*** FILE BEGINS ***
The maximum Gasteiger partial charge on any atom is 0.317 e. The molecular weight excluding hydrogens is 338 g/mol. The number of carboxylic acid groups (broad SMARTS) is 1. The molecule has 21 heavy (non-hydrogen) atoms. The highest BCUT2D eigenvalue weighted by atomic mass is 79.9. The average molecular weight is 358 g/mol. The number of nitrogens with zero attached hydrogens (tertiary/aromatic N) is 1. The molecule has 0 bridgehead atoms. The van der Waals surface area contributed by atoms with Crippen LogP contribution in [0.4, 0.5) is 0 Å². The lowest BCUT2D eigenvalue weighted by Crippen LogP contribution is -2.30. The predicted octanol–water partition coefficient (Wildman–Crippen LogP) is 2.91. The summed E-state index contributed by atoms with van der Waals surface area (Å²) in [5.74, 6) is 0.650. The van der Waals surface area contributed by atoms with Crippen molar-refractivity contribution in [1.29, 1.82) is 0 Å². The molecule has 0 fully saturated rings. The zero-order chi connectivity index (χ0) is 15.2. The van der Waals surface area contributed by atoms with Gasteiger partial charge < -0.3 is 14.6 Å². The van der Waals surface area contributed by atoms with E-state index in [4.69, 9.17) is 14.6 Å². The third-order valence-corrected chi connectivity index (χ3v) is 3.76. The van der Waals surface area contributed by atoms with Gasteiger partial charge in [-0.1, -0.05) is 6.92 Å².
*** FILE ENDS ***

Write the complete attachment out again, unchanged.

The maximum Gasteiger partial charge on any atom is 0.317 e. The molecular weight excluding hydrogens is 338 g/mol. The number of carboxylic acid groups (broad SMARTS) is 1. The molecule has 21 heavy (non-hydrogen) atoms. The highest BCUT2D eigenvalue weighted by atomic mass is 79.9. The average molecular weight is 358 g/mol. The number of nitrogens with zero attached hydrogens (tertiary/aromatic N) is 1. The molecule has 0 bridgehead atoms. The van der Waals surface area contributed by atoms with Crippen LogP contribution in [0.4, 0.5) is 0 Å². The lowest BCUT2D eigenvalue weighted by Crippen LogP contribution is -2.30. The predicted octanol–water partition coefficient (Wildman–Crippen LogP) is 2.91. The summed E-state index contributed by atoms with van der Waals surface area (Å²) in [5.74, 6) is 0.650. The van der Waals surface area contributed by atoms with Crippen molar-refractivity contribution in [1.29, 1.82) is 0 Å². The molecule has 0 fully saturated rings. The zero-order chi connectivity index (χ0) is 15.2. The van der Waals surface area contributed by atoms with Gasteiger partial charge < -0.3 is 14.6 Å². The van der Waals surface area contributed by atoms with E-state index in [4.69, 9.17) is 14.6 Å². The third-order valence-corrected chi connectivity index (χ3v) is 3.76. The van der Waals surface area contributed by atoms with Gasteiger partial charge in [-0.1, -0.05) is 6.92 Å².